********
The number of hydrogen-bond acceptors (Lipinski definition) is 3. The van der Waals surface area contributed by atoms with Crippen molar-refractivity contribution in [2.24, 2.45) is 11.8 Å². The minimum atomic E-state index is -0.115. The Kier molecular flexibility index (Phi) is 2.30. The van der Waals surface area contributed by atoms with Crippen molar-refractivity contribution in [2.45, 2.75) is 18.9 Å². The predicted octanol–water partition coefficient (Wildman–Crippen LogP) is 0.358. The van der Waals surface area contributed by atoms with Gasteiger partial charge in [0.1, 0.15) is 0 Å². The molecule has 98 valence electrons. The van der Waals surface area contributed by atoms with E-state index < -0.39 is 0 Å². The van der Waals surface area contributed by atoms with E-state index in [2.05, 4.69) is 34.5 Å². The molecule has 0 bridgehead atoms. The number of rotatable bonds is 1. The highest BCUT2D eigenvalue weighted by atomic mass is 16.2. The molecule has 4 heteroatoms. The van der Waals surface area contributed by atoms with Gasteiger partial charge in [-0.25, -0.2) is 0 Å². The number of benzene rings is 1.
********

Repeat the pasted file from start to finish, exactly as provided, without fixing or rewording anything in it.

The number of hydrogen-bond acceptors (Lipinski definition) is 3. The van der Waals surface area contributed by atoms with Crippen molar-refractivity contribution in [2.24, 2.45) is 11.8 Å². The minimum atomic E-state index is -0.115. The Kier molecular flexibility index (Phi) is 2.30. The van der Waals surface area contributed by atoms with Crippen molar-refractivity contribution in [2.45, 2.75) is 18.9 Å². The predicted octanol–water partition coefficient (Wildman–Crippen LogP) is 0.358. The van der Waals surface area contributed by atoms with Gasteiger partial charge in [0.1, 0.15) is 0 Å². The molecule has 98 valence electrons. The van der Waals surface area contributed by atoms with E-state index < -0.39 is 0 Å². The van der Waals surface area contributed by atoms with E-state index in [2.05, 4.69) is 34.5 Å². The molecule has 0 bridgehead atoms. The number of rotatable bonds is 1. The highest BCUT2D eigenvalue weighted by atomic mass is 16.2. The molecule has 4 heteroatoms. The van der Waals surface area contributed by atoms with Gasteiger partial charge in [-0.25, -0.2) is 0 Å². The number of benzene rings is 1.